"By analyzing tooth enamel, we found that they ate lots of different things, and what they ate changed during the year," says University of Utah geology doctoral student Ben Passey, a coauthor of the study in the Friday, Nov. 10 issue of the journal Science.
"We wanted to know if they had variability in their diets on the time scale of a few months to a few years," he says. "The new method showed that their diets were extremely variable. One possibility is that they were migrating seasonally between more forested habitats to more open, savanna habitats."
Study coauthor and geochemist Thure Cerling ?a University of Utah distinguished professor of geology and biology ?says the study of the now-extinct, ape-like species known as Paranthropus robustus is important because it "shows that the variability in human diet has been 'in the family' for a very long time. It is this variability that allows modern humans to utilize foods from all over the world."
The researchers used a laser to remove tiny samples from four 1.8-million-year-old fossilized Paranthropus teeth, then tested the samples to determine the ratios of two isotopes or forms of carbon.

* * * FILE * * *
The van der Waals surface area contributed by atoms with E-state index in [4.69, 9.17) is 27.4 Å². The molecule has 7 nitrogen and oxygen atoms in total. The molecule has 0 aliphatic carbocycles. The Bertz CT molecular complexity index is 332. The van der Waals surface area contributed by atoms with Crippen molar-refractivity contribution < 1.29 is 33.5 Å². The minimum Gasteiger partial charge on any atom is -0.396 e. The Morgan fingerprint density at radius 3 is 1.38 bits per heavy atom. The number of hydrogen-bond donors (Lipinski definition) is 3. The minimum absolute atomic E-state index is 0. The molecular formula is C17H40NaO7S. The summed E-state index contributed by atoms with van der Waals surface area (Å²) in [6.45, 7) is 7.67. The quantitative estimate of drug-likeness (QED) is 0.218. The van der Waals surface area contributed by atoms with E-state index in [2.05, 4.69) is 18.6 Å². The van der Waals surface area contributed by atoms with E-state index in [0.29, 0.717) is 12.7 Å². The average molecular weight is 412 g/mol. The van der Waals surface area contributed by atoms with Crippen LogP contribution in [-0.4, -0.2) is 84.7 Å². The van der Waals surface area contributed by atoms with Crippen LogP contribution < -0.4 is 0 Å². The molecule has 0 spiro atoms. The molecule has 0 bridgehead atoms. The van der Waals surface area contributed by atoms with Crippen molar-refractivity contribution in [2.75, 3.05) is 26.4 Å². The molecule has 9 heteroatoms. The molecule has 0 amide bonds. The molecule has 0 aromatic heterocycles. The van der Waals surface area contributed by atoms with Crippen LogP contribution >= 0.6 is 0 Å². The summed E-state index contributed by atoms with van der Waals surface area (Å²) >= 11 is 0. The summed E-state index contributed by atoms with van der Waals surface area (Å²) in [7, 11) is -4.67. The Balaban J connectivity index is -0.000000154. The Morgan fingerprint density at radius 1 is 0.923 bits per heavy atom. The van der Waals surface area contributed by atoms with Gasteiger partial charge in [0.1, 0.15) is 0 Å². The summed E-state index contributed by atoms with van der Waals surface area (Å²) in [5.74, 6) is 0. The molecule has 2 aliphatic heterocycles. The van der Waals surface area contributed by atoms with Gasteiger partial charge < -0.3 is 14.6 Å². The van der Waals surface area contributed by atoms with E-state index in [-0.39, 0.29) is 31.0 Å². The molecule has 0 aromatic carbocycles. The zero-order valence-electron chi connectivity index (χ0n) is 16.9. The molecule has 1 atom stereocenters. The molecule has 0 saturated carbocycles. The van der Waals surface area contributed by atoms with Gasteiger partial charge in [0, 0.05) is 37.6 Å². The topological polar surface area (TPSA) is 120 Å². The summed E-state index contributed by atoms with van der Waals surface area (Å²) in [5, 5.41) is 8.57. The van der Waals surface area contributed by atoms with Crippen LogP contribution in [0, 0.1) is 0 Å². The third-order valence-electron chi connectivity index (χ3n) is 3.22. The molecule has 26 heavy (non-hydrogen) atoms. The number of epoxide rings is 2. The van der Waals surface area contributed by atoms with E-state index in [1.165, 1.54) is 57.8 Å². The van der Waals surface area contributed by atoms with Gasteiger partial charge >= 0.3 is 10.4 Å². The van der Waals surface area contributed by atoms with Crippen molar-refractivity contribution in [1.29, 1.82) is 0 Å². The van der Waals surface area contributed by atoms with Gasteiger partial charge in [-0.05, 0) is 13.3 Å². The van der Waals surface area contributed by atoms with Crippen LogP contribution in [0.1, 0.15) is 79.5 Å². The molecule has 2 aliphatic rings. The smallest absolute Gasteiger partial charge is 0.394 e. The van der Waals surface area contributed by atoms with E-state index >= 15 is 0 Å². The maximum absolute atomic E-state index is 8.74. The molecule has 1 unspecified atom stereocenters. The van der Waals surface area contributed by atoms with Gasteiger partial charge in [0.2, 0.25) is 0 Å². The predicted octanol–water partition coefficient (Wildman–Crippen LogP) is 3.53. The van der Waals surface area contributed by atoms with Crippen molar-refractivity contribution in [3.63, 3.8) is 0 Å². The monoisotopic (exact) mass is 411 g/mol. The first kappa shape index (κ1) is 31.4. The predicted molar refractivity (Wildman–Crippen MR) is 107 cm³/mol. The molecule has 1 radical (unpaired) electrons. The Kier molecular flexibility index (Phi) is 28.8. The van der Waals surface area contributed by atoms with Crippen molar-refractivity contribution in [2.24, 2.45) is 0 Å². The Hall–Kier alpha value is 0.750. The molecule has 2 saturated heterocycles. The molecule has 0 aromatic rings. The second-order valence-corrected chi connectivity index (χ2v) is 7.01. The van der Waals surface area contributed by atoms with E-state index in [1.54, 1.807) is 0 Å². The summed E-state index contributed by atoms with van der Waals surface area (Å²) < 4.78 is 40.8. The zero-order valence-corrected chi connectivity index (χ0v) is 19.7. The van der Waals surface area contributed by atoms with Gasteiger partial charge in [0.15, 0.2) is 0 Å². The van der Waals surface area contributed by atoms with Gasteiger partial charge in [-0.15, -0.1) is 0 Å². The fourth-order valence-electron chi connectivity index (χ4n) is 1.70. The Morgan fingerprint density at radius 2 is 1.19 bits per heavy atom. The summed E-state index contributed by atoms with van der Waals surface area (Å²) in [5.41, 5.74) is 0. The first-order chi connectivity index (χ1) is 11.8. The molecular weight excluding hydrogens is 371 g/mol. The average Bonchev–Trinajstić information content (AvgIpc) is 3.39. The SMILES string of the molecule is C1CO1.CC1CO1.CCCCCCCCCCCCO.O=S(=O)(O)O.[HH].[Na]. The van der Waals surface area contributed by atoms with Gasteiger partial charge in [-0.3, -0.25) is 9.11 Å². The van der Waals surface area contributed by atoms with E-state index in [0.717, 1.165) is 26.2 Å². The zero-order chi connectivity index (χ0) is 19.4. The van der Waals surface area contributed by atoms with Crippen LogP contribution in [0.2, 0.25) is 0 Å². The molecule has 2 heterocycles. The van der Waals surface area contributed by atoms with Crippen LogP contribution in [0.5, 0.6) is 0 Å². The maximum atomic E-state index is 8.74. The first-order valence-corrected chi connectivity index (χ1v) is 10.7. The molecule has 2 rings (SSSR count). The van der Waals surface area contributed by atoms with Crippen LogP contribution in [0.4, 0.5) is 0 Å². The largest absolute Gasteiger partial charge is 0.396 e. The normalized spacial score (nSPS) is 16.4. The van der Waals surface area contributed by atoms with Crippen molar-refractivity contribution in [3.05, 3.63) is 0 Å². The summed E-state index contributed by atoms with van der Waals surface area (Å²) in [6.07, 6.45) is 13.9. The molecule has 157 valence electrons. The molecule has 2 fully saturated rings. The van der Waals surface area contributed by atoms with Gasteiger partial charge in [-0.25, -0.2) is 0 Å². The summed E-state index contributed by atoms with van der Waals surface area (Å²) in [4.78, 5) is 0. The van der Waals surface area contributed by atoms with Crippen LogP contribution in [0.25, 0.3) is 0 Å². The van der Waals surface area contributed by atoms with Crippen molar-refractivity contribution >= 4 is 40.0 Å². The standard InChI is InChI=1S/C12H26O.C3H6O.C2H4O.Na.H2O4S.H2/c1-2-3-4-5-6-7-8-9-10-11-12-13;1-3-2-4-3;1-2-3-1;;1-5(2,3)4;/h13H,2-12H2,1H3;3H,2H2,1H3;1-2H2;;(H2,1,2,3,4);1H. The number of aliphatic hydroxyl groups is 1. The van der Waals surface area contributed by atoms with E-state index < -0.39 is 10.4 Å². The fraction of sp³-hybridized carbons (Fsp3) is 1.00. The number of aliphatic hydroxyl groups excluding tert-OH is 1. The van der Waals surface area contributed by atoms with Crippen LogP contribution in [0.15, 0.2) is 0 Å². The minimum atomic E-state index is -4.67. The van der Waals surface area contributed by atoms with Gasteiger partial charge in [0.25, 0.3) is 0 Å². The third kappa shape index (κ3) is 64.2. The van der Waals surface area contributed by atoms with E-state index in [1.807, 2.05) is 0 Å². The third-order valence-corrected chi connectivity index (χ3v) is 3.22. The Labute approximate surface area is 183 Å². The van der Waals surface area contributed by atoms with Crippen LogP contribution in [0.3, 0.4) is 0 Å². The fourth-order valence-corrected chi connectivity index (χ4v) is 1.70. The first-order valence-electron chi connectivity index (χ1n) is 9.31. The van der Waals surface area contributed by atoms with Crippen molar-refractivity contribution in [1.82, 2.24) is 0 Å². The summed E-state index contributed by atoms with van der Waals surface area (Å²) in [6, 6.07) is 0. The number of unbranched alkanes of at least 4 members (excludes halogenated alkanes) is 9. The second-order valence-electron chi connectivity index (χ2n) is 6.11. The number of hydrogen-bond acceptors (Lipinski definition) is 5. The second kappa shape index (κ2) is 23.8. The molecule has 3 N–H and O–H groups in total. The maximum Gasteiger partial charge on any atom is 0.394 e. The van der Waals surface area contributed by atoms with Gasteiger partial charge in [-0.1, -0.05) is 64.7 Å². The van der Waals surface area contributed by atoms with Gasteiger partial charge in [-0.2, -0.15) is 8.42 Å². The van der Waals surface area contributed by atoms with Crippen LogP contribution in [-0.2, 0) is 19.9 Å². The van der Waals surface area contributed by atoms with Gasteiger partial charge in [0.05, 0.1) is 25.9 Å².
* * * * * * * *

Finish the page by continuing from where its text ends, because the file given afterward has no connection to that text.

Plants fall into two broad classes depending on the way in which they use photosynthesis to convert sunlight, water and carbon dioxide into plant matter and oxygen. Carbon isotope ratios reveal the extent to which the relatives of early humans ate so-called C3 plants, which include fruit and leaves from trees in both the forest and savanna, and C4 plants, which grow mostly on the savanna and include potato-like tubers, grasses, and seeds and roots from grasses. If the early hominids ate meat from grass-grazin
Source:University of Utah